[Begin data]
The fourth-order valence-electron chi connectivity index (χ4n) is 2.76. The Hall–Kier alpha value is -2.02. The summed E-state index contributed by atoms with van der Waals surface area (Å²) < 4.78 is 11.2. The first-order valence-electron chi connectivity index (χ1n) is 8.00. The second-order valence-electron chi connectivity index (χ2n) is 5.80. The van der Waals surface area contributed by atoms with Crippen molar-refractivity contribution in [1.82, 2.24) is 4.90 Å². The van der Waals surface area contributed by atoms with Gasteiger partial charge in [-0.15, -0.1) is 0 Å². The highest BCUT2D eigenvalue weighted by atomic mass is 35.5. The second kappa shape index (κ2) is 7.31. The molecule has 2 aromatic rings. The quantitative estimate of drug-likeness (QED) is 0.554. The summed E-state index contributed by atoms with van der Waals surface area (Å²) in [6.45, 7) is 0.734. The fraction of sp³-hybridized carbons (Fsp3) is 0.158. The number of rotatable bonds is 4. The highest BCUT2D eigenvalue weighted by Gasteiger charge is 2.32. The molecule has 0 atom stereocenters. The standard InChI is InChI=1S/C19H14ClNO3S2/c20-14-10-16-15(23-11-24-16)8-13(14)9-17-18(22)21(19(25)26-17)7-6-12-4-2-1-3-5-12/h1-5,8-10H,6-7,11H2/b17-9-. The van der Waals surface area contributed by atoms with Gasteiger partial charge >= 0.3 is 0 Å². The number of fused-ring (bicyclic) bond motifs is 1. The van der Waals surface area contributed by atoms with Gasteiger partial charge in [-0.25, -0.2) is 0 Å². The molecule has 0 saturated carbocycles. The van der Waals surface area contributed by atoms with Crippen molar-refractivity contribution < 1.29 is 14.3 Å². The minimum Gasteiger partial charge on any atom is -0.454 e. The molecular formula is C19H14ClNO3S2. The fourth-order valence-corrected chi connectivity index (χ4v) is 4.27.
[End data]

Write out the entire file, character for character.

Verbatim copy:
The fourth-order valence-electron chi connectivity index (χ4n) is 2.76. The Hall–Kier alpha value is -2.02. The summed E-state index contributed by atoms with van der Waals surface area (Å²) < 4.78 is 11.2. The first-order valence-electron chi connectivity index (χ1n) is 8.00. The second-order valence-electron chi connectivity index (χ2n) is 5.80. The van der Waals surface area contributed by atoms with Crippen molar-refractivity contribution in [1.82, 2.24) is 4.90 Å². The van der Waals surface area contributed by atoms with Gasteiger partial charge in [-0.15, -0.1) is 0 Å². The highest BCUT2D eigenvalue weighted by atomic mass is 35.5. The second kappa shape index (κ2) is 7.31. The molecule has 2 aromatic rings. The quantitative estimate of drug-likeness (QED) is 0.554. The summed E-state index contributed by atoms with van der Waals surface area (Å²) in [6.45, 7) is 0.734. The fraction of sp³-hybridized carbons (Fsp3) is 0.158. The number of rotatable bonds is 4. The highest BCUT2D eigenvalue weighted by Gasteiger charge is 2.32. The molecule has 0 atom stereocenters. The standard InChI is InChI=1S/C19H14ClNO3S2/c20-14-10-16-15(23-11-24-16)8-13(14)9-17-18(22)21(19(25)26-17)7-6-12-4-2-1-3-5-12/h1-5,8-10H,6-7,11H2/b17-9-. The van der Waals surface area contributed by atoms with Gasteiger partial charge >= 0.3 is 0 Å². The number of fused-ring (bicyclic) bond motifs is 1. The van der Waals surface area contributed by atoms with Gasteiger partial charge in [-0.25, -0.2) is 0 Å². The molecule has 0 saturated carbocycles. The van der Waals surface area contributed by atoms with Crippen molar-refractivity contribution < 1.29 is 14.3 Å². The minimum Gasteiger partial charge on any atom is -0.454 e. The molecular formula is C19H14ClNO3S2. The fourth-order valence-corrected chi connectivity index (χ4v) is 4.27.